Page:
Longer term there is only one course that is available to the US and that is to maintain the narrative of rule of law and conformity to UNCLOS provisions. China in using an ambiguity strategy has inherent strength and weakness to it. Unfortunately the US so far has only played to its strength and not address its weakness. A change in policy will not come about with the present administration because it will require resolve. So far the Chinese actions has not come at a cost to it and in the absence of any tangible pushback, it would be foolishness not to exploit the US lack of decisiveness in this issue. A major weakness in the Chinese ambiguity strategy is that because there isn't any tangible legal premise to its claim, the US can simply ignore its claims in its entirety. In my view, the US should sail and fly and challenge every single one of those claims until the Chinese either put up or shut up. This is clearly escalatory but I think the window for
    niceties have long past.
     
  7. Jura
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    Jura General

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    according to DefenseNews
    China's HQ-9 Missile Placement Underlines Pentagon Focus on A2/AD
    source: http://www.defensenews.com/story/de...ile-island-us-pentagon-a2ad-weapons/80572464/
     
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  8. Geographer
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    Does anyone have recent photos of Vietnam's reclamation projects on their controlled islands?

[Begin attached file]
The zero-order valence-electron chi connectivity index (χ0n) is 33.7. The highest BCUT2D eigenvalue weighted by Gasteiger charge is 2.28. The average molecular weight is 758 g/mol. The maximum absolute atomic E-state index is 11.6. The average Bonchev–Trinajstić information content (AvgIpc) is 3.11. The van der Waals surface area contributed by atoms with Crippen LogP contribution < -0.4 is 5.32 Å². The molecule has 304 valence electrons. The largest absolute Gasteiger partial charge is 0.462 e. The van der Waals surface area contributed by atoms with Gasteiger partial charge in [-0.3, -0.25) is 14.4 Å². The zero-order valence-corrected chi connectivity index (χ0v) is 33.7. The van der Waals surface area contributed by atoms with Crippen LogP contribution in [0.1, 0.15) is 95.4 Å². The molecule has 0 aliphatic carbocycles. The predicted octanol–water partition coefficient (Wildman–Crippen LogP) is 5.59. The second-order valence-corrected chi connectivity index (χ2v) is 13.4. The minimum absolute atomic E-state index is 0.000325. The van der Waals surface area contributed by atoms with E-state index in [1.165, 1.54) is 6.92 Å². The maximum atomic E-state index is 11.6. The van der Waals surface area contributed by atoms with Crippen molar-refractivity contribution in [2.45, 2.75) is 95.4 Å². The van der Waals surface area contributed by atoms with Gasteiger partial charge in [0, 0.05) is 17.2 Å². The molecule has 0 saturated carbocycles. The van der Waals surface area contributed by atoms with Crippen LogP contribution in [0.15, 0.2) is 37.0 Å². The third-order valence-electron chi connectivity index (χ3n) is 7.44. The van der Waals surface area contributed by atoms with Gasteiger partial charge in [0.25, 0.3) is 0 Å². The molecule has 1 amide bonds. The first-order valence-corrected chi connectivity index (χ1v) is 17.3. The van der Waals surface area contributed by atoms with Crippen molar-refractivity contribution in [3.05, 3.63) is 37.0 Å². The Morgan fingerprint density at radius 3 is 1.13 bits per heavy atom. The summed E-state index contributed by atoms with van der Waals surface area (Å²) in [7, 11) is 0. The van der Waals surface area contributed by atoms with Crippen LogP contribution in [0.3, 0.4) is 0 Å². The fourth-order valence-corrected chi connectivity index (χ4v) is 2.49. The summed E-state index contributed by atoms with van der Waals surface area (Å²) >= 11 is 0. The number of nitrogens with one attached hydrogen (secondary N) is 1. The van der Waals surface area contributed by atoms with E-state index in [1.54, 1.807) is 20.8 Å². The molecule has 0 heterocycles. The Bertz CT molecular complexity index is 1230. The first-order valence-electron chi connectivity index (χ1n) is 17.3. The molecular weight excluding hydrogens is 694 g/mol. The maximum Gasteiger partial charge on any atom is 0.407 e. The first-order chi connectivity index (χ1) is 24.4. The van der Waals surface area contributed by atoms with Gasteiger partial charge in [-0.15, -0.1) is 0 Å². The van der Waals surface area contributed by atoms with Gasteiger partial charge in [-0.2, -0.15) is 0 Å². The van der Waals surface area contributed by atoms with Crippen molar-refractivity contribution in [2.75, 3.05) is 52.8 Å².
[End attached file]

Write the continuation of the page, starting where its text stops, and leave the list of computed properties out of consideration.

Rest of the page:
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  9. Brumby
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    This statement underscores the issue. China's strategic goal is to create depth through the SCS islands and thereby an effective denial to military access and movement within those global commons. In this end, China has made it clear it wants to set the terms of access. We have already seen the framework in which it intends to achieve this; (I) nebulous claims through the nine dash; and (ii) redefining the meaning EEZ as territorial waters. As such FONOP is the antithesis of the latter point to this strategy and why China gets infuriated when the US conducts it. It undermines their basic strategy in achieving denial of access. The dynamic nature of this strategy is to secure denial in two ways. If the US doesn't challenge FON, then China doesn't have to do anything. If the US challenges it through FON, it then incrementally militarise the islands as an excuse and thereby achieves denial in substance. Either way, China gets what it wants.

    However the key to China's strategy is in the ambiguity of its claim and there lies its weakness. It sets imaginary lines around those nebulous claims and so far the US has taken the bait by playing to this tune. In my view, this issue needs to be taken head on. Since China has set imaginary claims then the US should reciprocate by ignoring those claims since they are imaginary and increase the FON's in the SCS to undermine China's strategy of denial. This will require resolve which unfortunately will not come from this present administration. There will be increasing risk for China as it further militarise the region as those sitting on the fence will eventually have to take a stand.
     
  10. PanAsian
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    PanAsian Major

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    A question is whether these patrols would go within 12 nautical miles of islands controlled by each claimant, or only single out islands controlled by China? The former would be a pure FONOP play while the latter would be both FONOP and effectively taking sides in the sovereignty disputes as all claimants have excessive claims according to US interpretation of military vessel FON.

    http://www.reuters.com/article/us-southchinasea-china-australia-idUSKCN0VV0FN